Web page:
Wednesday 13 June 2012

I'm one of those mothers - part 2

At the park, Alice twacked a baby on the head with a plastic cup. The poor little creature obviously started to cry. Alice, stood there, fascinated, looking at the cause and effect of what just happened. After all, a young toddler isn't capable of understanding that other kids have feelings (empathy comes much later in life).

I realized a bit too late what just happened since I was not standing next to Alice. I quickly analyzed the situation and came to the conclusion that "lecturing" my 14 month old baby who did something bad a few minutes ago is as pointless as correcting a dog who pooped in a room while you were away.

That being said, I simply told Alice the usual No hitting (difficult concept for a young kid but I didn't find anything else that was brief and direct...any word suggestion?), apologized to the mother and moved on. However, it seems that some parents expected more drastic discipline from me!

This situation already happened over the past few months. Consequently, if you knew me, you would know that I already read tons of material on this delicate subject and asked a few moms how they were dealing with this.

It is completely normal for a toddlers to hit (or bite or have tantrums) since they don't have the developmental capability to put their feelings into words. Of course, they need to learn that hitting is bad, duh! However, I don't think that common contemporary discipline is the solution...especially at an age when most words sounds like blah blah blah. In that case, after the usual (and socially acceptable) No hitting is said, I think that substitution and distraction is a better strategy.  

Alice is pretty predictable. She always acts this way when her "emotional tank" and "physical tank" are getting empty. Skipping naps, being surrounded by a lot of people, changing her daily routine (and having a mom that was not at all in the mood for parental social activity at the park) are things that could trigger Alice's inappropriate behavior.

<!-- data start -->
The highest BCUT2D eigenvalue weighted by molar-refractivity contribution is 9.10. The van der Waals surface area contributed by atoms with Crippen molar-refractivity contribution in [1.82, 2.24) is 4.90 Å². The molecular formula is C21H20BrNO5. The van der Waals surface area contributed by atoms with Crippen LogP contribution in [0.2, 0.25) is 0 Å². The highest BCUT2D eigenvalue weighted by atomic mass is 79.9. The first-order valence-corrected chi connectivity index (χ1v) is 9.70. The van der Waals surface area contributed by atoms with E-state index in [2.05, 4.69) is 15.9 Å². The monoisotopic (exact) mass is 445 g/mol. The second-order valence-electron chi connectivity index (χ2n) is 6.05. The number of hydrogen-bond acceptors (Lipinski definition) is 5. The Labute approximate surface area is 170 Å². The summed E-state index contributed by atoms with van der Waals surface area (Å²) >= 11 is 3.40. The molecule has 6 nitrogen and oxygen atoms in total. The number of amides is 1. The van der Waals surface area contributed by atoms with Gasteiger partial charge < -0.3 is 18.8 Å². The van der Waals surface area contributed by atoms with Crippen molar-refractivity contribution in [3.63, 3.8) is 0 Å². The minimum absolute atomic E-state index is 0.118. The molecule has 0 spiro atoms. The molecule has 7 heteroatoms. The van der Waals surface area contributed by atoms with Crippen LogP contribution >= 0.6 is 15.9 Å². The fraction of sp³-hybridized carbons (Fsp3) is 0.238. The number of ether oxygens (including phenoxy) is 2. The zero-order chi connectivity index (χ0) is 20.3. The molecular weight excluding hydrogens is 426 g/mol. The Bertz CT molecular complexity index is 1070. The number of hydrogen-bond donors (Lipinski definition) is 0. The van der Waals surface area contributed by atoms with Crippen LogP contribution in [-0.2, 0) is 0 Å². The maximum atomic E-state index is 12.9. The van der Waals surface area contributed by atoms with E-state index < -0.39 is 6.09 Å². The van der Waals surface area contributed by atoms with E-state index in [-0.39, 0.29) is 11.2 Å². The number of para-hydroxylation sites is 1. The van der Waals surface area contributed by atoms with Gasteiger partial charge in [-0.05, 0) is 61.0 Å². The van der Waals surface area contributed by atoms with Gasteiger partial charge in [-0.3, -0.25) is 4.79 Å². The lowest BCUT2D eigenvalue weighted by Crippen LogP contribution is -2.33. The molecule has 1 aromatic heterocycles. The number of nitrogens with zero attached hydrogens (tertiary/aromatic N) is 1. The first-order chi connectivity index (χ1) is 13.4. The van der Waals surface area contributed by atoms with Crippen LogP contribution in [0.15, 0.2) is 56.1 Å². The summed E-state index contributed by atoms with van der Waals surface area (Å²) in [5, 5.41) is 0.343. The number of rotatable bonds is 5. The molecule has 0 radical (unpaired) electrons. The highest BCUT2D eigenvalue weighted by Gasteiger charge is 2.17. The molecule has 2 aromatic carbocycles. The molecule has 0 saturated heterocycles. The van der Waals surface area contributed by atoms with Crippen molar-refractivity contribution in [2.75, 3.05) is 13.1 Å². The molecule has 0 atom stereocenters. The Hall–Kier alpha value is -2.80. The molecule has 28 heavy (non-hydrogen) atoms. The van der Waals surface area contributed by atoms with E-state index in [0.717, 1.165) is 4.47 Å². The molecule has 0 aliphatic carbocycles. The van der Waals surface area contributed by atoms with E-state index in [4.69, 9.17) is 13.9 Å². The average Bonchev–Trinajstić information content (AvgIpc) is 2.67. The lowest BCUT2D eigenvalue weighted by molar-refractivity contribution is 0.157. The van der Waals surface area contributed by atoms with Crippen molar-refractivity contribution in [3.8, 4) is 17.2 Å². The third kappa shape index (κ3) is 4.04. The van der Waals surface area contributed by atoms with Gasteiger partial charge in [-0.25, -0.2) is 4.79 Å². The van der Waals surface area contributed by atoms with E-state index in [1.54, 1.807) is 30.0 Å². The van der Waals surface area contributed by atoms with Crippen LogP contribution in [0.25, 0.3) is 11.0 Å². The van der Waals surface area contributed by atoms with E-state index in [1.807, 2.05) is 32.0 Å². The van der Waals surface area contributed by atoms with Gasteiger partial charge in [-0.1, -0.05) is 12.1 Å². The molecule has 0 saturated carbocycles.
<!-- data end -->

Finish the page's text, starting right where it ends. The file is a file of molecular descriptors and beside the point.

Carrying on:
As a parent, it is my responsibility to make sure that Alice's "emotional tank" and "physical tank" are full. By practicing positive discipline, I hope to create a respectful, empathic, and loving environment that will help Alice during that phase in her life...because yes, it is a phase! 

I think that knowing yourself and your child is key for dealing with that type of situation...and not attending social events when you prefer a quiet day with your man and your little ninja!

Yes, I'm one of those mothers !

 note: Alice and I at the park...and filling her "tanks" with my dad later that day.  

* * * * *

joanna: Oh, it is also challenging for us. Using no, ...!  sadly comes pretty naturally but I'm working on finding logical alternatives.

vanessa at lynn david: There is nothing wrong to be a mom in the no, ...! group. For us, with a baby that is very active and curious, it didn't work so we tried something else that felt more appropriate in our situation.   

sandra:  Oh, thank you so much! Recycling is also very popular here and it never gets old :)